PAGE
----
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Fifth Circuit Rules Plaintiff In Mississippi Legal Malpractice Action Failed To Prove Her Case Within A Case

In Kennedy v. Hall, No. 16-60569, 2017 WL 664041, at *1 (5th Cir. Feb. 17, 2017), the Fifth Circuit affirmed summary judgment for a Mississippi attorney and his law firm in a legal malpractice action applying the “case-within-a-case” doctrine. Mississippi law requires the plaintiff in a malpractice action to prove by a preponderance of the evidence 1) the existence of a lawyer-client relationship, 2) negligence by the lawyer, 3) proximate cause, and 4) injury. To prove proximate cause, the plaintiff must prove a case-within-a-case, that but for the attorney’s negligence the plaintiff would have been successful in the prosecution or defense of the underlying legal action.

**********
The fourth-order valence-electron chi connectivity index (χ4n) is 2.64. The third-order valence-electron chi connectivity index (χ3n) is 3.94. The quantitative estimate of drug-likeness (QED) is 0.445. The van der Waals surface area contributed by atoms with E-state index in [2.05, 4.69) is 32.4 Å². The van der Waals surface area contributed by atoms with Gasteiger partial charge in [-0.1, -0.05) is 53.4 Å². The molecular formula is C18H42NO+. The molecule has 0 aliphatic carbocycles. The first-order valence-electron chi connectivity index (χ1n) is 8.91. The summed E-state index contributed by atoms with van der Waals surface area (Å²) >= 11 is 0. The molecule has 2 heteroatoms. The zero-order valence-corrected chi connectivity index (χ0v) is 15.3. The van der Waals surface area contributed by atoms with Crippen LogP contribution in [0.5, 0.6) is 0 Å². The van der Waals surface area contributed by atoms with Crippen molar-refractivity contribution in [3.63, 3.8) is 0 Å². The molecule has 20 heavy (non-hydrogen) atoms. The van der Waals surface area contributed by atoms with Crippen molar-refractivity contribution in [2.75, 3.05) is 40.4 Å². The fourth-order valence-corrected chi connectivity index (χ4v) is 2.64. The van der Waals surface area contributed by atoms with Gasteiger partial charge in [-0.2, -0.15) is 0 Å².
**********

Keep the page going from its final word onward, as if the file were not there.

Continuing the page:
In the underlying legal malpractice action, a lender sued the plaintiff for breach of a personal guaranty contract. The lender obtained a large judgment. The plaintiff then sued her defense attorney and his firm, alleging the attorney failed to raise the affirmative defense of setoff for the value of collateral retained by the lender. The district court granted summary judgment to the defendants on grounds that the guaranty contract contained a provision waiving any right of setoff. The Fifth Circuit affirmed, ruling that based on the plaintiff having contractually waived any right to setoff, she could never prove that the attorney’s alleged failure to present the setoff defense proximately caused her any damages.